'Rampage' Star Went Method to Play a Gorilla
Rampage star Jason Liles really went ape for his latest role.
For his emotional performance-capture role as George, an albino gorilla who's best friends with The Rock, Liles studied gorillas for months and even stayed in character on set between takes.
Heat Vision breakdown
Liles worked with stars he admires like Dwayne Johnson (primatologist Davis Okoye) and Oscar-nominee Naomie Harris (Dr. Kate Caldwell), but he didn't have time to pal around with his co-stars on set. He had to tackle demanding scenes in which director Brad Peyton asked him to play a gorilla who's not only having a panic attack while inside a cage, but also is freaked out because he's growing to an incredible size after some genetic experimentation.
"[It was] very Daniel Day Lewis-esque. Not to that extent where it's 24/7, but there were scenes where it was hours and hours — crying, snot coming out of my face — and just holding it and staying in a panic attack. It was exhausting," says the actor of staying in character. "Makeup would come over and try to clean me up. I would just brush their hand away. 'Leave it. Leave it alone if it's not messing up the makeup.'"
Liles, who is six-foot-nine, got the role in part thanks to Colin Strause, the film's visual effects supervisor. The two worked together on Netflix's Death Note, and Strause advocated for Liles to play George.
Before filming, Liles spent months studying gorillas, and then moved on to three weeks of training with Kong: Skull Island's Terry Notary in the Santa Monica mountains. Hiking with Notary (famous for playing Kong) for hours while wearing arm extenders led to "more pain" than Liles had ever felt in his life, thanks to soreness that kicked in on day three. But the most challenging thing he learned to do was to forget the things that made him human, a goal he and Notary accomplished through silence and meditation.
"He told me from the get-go, 'I don't want you to pretend to be a gorilla,'" recalls Liles. " We are going to shed all the things that make us human, that make you Jason. The society things of keeping eye contact and smiling and nodding and what's polite and what's impolite.' We have to get rid of all of that. Because gorillas don't know any of that."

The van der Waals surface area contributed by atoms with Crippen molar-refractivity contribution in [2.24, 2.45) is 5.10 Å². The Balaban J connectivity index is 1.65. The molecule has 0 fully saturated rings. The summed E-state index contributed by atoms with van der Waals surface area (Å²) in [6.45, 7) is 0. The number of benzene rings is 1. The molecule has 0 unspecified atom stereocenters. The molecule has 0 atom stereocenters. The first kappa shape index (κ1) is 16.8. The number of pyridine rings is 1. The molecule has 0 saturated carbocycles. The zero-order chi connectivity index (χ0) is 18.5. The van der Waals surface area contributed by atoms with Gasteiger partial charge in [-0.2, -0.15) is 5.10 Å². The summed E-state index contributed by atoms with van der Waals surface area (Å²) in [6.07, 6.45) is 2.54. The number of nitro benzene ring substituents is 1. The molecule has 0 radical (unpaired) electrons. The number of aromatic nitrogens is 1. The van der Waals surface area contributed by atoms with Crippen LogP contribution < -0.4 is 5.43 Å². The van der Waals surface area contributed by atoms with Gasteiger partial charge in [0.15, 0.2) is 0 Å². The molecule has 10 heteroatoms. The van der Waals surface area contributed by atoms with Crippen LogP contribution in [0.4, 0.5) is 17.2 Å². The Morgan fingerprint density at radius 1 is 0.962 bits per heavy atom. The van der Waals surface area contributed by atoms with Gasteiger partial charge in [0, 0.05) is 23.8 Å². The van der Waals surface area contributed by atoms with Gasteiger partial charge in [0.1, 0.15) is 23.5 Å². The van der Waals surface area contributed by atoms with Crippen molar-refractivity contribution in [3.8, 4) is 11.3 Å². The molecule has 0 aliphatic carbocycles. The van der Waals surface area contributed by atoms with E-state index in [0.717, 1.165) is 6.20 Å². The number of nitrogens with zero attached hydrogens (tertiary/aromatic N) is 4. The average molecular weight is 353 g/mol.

By the time Liles arrived on set, he had gotten good at shedding his human side; he met Johnson the day before shooting, but for the most part, he says that the action superstar only saw George on set.
"I was chasing extras. They were like, 'Oh my gosh, It's Dwayne Johnson!' And I was trying to scare the crap out of them, because I'm like, 'When they say action, I might kill you,'" Liles says. "I would stare down people until they were uncomfortable. I would charge people and literally make people fall over because they thought I was going to attack.... I would apologize at lunch and they'd say, 'No, it's amazing. Please keep doing it.'"
Harris plays a scientist who might be able to help George, and despite being a fan of Harris' work, Liles didn't introduce himself until they'd wrapped their first day together, because he didn't want to break her illusion of George.
"I'm a dude in PJs with dots all over me with sticks for arms. I wanted people as much as possible to see George and not see a guy doing that. So I just stayed in my corner and did my thing," he says.
Despite spending a lot of time on set with The Rock, Liles doesn't feel like he got to know him well because he was always in George's mind-set.
"I feel like I know Davis a lot more than I feel DJ. I looked at him as Davis every day. I don't feel like Jason knows DJ that well. I feel like George knows Davis," he says.
But Liles and Johnson did get to bond once a day, after the work was done.
"At the end of every day, I'd go up and we'd fist-bump and hug and be like, 'Dude, we killed it,'" says Liles.
Rampage is in theaters now.
by the Associated Press
by Lesley Goldberg